Among the most read quote about mothers is one by Josiah G. Holland, which says: “The foundation of our national character is laid by the mothers of the nation” (cited in Wegener, 2005, p.38). This statement implies…
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Those studies particularly show that the most widely accepted notions about motherhood are not innate in women and women were not actually born to fulfill those roles.
To understand how the conventional views on motherhood came to be, it is important to study first what construction is. After which, the construction of motherhood will be studied. Studying motherhood construction is necessary in determining what a good and bad mother is. It is likewise important to study these notions about good and bad motherhood and to highlight that those notions are dependent on social contexts.
The conventional views on motherhood are neither innate nor universal. They were a product of different social factors. The creation of these views is called motherhood construction. Several studies have been made in the past few decades concerning the construction of motherhood—its nature, the factors involved in it, and its psychological and social effects on women.
A review of literature concerning motherhood shows a consensus among studies that motherhood is socially constructed. For instance, Woodward (1997) noted that different social, cultural, ethnical, and economic factors tend to create their own models of motherhood. This view is supported by Klee, Jackson, and Lewis (2002) who found that the definitions of good motherhood are neither constant nor universal. Since the construction of motherhood is already well-accepted, the main concern now is to determine the extent to which motherhood is constructed. This study focuses the nature of motherhood construction and the dominant views on ‘good’ and ‘bad’ motherhood.
The most dominant view of a good mother is that of a woman who is at the ‘right’ age and is engaged in a stable heterosexual relationship (Unger, 2004, p.182). On the other hand, mothers who are “single, Black, young, working-class, and in lesbian
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This will be done through reference to extensive literature established in the subject II.1. Organization and Society: Drawing the Parallels After studying the patterns of cultural evolution, the writer of this paper is inclined towards the belief that there is a significant amount of similarity in the manner in which culture is manifested in business organisations and in society in general (Rollinson et al, 1998; Morgan, 1998).
The literature review presented further on is focused on a current paradigm of surrogate motherhood. It is supposed that it is relevant to pay for surrogate motherhood to women who have already given birth to their own children. Physical and emotional load of surrogate motherhood is evident and it is not an easy labor.
If a cohabitating couple finds parenting a challenging role, how much more does a single mother feels about raising a child alone? Oftentimes, a single mother experiences more stress compared to a mother with cohabitating male partner because the supposedly sharing of responsibility in raising the child is impaired coupled with the psychological factors related to single-parenthood.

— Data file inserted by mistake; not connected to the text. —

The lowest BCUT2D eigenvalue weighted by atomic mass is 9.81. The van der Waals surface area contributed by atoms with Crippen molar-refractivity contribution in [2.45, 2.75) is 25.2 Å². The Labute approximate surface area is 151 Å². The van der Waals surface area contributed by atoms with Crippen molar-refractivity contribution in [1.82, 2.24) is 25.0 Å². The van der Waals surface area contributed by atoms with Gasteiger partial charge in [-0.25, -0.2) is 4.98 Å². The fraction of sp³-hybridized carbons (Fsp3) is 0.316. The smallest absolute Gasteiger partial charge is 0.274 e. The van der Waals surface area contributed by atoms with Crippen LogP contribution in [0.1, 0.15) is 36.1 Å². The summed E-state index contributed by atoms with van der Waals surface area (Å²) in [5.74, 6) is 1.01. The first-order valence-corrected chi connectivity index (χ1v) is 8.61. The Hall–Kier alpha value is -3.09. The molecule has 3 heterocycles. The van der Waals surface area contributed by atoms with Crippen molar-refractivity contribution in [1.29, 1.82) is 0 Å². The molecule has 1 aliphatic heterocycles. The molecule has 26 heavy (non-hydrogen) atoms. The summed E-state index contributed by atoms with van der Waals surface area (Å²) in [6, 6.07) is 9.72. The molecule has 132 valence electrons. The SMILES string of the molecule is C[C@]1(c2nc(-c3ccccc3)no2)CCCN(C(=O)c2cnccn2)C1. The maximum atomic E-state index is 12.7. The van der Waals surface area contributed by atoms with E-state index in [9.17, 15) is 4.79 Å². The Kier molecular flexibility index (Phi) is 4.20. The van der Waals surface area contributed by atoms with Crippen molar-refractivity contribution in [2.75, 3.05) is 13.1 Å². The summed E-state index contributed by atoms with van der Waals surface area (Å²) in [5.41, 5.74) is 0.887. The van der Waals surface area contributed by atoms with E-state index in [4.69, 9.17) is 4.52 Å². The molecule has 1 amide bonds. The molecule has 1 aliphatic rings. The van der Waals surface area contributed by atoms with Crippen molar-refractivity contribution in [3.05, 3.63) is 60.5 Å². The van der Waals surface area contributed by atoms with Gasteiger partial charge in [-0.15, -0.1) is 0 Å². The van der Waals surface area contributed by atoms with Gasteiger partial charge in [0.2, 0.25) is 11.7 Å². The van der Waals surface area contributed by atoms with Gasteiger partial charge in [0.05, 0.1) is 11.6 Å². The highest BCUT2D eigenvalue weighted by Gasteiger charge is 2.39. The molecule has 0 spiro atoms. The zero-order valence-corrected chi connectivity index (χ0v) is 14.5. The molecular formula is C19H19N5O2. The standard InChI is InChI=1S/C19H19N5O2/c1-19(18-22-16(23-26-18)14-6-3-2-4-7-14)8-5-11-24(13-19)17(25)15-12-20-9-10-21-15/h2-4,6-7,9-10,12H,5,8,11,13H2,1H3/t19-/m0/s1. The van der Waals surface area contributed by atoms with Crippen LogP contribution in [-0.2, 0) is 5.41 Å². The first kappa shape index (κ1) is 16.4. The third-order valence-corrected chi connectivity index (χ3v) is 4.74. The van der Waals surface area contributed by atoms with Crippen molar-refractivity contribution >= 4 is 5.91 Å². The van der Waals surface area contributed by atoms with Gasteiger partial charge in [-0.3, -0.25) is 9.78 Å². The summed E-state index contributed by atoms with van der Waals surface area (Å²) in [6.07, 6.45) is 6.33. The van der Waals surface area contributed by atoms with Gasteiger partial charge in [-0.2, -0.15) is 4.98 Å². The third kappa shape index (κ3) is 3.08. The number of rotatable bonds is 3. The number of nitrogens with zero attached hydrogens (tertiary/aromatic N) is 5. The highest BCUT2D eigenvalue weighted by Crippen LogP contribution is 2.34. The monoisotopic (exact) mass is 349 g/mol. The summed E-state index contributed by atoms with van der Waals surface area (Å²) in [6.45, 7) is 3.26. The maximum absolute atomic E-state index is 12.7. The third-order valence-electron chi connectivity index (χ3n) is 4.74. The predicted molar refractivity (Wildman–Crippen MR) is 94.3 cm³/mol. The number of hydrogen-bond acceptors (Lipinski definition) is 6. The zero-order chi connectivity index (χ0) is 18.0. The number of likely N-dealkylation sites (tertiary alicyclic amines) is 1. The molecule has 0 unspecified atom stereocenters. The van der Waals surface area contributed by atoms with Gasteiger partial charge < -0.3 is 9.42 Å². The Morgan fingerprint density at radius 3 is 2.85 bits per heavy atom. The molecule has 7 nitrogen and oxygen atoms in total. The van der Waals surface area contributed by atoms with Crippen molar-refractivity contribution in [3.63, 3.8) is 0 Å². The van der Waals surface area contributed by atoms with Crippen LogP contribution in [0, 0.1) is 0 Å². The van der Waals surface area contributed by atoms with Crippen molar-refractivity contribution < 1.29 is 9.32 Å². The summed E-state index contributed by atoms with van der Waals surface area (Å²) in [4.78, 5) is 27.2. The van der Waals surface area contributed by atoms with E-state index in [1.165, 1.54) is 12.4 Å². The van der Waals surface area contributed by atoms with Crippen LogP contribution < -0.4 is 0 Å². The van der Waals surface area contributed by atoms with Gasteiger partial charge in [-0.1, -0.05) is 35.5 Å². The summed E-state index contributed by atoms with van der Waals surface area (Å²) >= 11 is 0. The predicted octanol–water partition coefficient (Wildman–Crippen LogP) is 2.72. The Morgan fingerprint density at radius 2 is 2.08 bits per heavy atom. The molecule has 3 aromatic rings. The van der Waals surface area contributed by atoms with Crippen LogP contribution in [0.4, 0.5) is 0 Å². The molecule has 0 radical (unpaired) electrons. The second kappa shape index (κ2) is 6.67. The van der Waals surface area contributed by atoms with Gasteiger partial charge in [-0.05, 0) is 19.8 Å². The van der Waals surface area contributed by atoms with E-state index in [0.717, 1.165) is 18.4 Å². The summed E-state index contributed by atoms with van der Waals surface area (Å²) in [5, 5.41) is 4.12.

It is for this reason that organizations have been often characterized as socially constructed phenomena. The relationship between organizations and society is critically analyzed in this paper. It is proved that organizations can be characterized as socially constructed phenomena but the arguments on which such descriptions can be based may be differentiated across organizations operating in markets with different social and ethical rules, an issue discussed below.
For instance, countries usually have constitutions that are used as a reference point on the issues that relate to the governance of a given group of people. In any system of governance, there are usually two types of people. We have those that influencers and we have those that are influenced.
These selections are arranged in nine chapters that thematically move from personal issues to subjects that can affect the entire American society. The themes presented in the chapters of the books include: Insight, Role Models and Heroes, Popular culture, Transition, Self-Perception, Relationships, Violence, Ethics, Morals and Values, and Prejudice and Discrimination.
According to the essay the World Income Inequality Database maintained by the United Nations University provides some useful information regarding the distribution of income across the globe. The Lorenz Curve and the Gini Coefficient are very beneficial to obtain a clear view of the income distribution in a particular region (ibid).
being soft, emotional and in some ways feminine. Women in Herland raise their children, love, nurture, and care them for having them as their own as they literally own them solely. Until an experiment to reproduce with the presence of a man is recommended by some physicians and allow the union of Van and Ellador just before the novel ends to make way of producing children that they will call them as their offspring, perhaps by means of sexual reproduction, although at the beginning of their relationship friendly treatment with each other and not stereo-typical lover is suggested.
e epigraph for the Spirit of the Law is taken from the Metamorphoses of the ancient Roman poet Ovid: “An offspring created without a mother” (2.553). Montesquieu understands his work as offering a creative or original approach to both longstanding and novel problems of
There exist a number of false scripts on motherhood in the Western society. The truth is that the society has moved the accent on a child and a baby’s life is treated as the one that matters more than a mother’s one. For several centuries already the society has
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